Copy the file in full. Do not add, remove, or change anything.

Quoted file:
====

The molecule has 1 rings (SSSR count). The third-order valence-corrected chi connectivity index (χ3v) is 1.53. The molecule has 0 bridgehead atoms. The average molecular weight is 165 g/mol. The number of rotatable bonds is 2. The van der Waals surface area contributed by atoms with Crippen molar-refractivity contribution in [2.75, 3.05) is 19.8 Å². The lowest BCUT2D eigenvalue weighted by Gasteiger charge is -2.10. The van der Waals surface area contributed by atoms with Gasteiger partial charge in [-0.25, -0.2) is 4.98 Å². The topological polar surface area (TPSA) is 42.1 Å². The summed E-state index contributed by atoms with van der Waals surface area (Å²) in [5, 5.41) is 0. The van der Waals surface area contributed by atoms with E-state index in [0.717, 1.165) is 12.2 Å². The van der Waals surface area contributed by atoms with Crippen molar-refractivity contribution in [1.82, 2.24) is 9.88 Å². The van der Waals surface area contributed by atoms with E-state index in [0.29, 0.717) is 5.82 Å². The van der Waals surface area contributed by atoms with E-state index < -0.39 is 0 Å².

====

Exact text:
The molecule has 1 rings (SSSR count). The third-order valence-corrected chi connectivity index (χ3v) is 1.53. The molecule has 0 bridgehead atoms. The average molecular weight is 165 g/mol. The number of rotatable bonds is 2. The van der Waals surface area contributed by atoms with Crippen molar-refractivity contribution in [2.75, 3.05) is 19.8 Å². The lowest BCUT2D eigenvalue weighted by Gasteiger charge is -2.10. The van der Waals surface area contributed by atoms with Gasteiger partial charge in [-0.25, -0.2) is 4.98 Å². The topological polar surface area (TPSA) is 42.1 Å². The summed E-state index contributed by atoms with van der Waals surface area (Å²) in [5, 5.41) is 0. The van der Waals surface area contributed by atoms with E-state index in [0.717, 1.165) is 12.2 Å². The van der Waals surface area contributed by atoms with Crippen molar-refractivity contribution in [1.82, 2.24) is 9.88 Å². The van der Waals surface area contributed by atoms with E-state index in [0.29, 0.717) is 5.82 Å². The van der Waals surface area contributed by atoms with E-state index < -0.39 is 0 Å².